7 Distress Ink Techniques
Hello! Heather from Thicketworks here and today we’re going to learn some wonderful Distress Ink Techniques! I didn’t invent any of these fun methods, but I use them all the time, and love them dearly, so it’s only natural to want to share these fun and satisfactory methods with YOU!
You may already be familiar with some of these methods, but perhaps you’ve not seen them used in quite this way before… Distress Inks have some wonderful qualities that make them different from all the other products out there. These are dye based inks, and are reactive with water – making them very versatile and super fun to craft with! So, hold onto your hats, grab your favorite beverage, and let’s play!
To help demonstrate the versatility of these techniques, I’ve prepared some graphics to play with. Each sheet is designed to print out on an 8.5″ x 11″ sheet of card stock, in Landscape orientation.
Note: I chose to print mine on a laser printer, to ensure that the ink did not run when exposed to wet media.
Here’s a list of the source images from The Graphics Fairy:
Click HERE for the Le Jardin Tag Graphics:
Click HERE for the Steampunk Tag Graphics:
Distress Ink Techniques Supplies:
- Ranger: Tim Holtz Distress Ink in an array of colors
- A Heat Tool
- Ranger: Inkssentials Ink Blending Tool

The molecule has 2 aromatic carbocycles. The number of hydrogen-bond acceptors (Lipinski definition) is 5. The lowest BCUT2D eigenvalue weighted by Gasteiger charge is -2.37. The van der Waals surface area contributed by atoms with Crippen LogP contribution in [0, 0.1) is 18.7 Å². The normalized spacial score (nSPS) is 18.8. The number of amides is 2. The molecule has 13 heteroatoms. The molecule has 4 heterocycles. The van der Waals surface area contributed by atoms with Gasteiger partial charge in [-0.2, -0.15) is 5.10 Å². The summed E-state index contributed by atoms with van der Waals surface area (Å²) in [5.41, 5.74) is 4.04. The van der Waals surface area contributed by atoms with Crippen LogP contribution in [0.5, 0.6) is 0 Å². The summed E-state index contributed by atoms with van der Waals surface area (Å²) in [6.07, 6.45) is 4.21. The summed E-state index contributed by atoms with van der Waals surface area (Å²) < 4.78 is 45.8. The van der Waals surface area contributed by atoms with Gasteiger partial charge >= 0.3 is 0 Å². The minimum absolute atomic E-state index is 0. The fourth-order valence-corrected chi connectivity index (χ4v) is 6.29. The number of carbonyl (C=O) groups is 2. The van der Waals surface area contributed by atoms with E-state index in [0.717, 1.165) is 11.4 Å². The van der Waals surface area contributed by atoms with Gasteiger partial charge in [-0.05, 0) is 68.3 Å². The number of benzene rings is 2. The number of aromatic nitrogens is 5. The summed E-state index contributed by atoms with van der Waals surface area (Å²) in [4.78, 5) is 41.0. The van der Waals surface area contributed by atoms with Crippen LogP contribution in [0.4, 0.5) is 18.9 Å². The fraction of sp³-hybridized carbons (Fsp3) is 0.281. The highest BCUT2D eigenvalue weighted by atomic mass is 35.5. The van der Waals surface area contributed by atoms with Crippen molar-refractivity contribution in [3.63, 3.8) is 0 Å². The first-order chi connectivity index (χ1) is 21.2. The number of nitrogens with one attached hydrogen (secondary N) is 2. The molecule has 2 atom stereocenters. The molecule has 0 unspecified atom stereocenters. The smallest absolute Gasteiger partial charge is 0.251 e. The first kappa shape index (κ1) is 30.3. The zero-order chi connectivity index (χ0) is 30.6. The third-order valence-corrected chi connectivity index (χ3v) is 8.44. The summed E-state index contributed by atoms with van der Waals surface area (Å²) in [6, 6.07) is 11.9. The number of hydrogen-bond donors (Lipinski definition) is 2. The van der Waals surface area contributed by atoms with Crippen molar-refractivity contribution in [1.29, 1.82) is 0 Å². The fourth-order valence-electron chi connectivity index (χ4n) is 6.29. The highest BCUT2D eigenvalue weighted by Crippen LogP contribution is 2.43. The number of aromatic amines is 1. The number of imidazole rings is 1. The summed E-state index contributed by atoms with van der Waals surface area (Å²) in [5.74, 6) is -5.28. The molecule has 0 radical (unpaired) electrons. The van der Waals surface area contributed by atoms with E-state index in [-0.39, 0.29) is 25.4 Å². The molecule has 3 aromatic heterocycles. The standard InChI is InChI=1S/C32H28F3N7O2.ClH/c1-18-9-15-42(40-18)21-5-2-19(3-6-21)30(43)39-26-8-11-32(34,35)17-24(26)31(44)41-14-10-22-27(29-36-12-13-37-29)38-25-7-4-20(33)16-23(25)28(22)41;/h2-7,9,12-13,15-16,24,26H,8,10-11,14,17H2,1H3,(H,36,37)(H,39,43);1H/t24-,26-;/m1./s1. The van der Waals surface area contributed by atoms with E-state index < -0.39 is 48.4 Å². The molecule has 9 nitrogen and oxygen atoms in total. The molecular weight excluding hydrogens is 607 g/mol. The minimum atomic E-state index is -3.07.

- Ranger: Inkssentials Craft Sheet
- Sizzix: Big Shot/Big Kick
- Sizzix: Tag Die by Tim Holtz
- Sizzix: Pocket Envelope Die by Tim Holtz (no longer available)
- Tim Holtz: “Papillon” Cling Rubber Stamp
- Tsukineko: VersaMark Inkpad
- Ranger: Perfect Medium Pens
- Ranger: Super Fine Clear Embossing Powder
- Damask Stencil
- Tim Holtz: Paper Distresser
- White Gel Ink Pen
- Water Brush
- White Rayon Seam Binding
- Plain White Card Stock
- Spray bottle of water
- Damp cloth
- A crafting iron
To begin, print your graphics on plain white card stock
Cut out tag shapes; either by hand, or using a die cutting machine and Tag Shaped Die.
I also used a die to cut a darling little pocket envelope shape.
Gather your tags, and work on a non-stick craft sheet.
Heat Emboss Resist Distress Ink Technique:
Using your favorite stamp and VersaMark clear ink, add stamped graphics to plain white card stock:
Using a soft swirling motion, blend color of Distress Ink over a portion of the surface of your embossed paper:
Add a second color, swirling the blending tool over the surface:
Continue to add swaths of color, blending together until the entire surface is pigmented.
Use a slightly damp cloth to wipe the ink from the slick surface of the embossing, exposing the clear white of the underlying paper.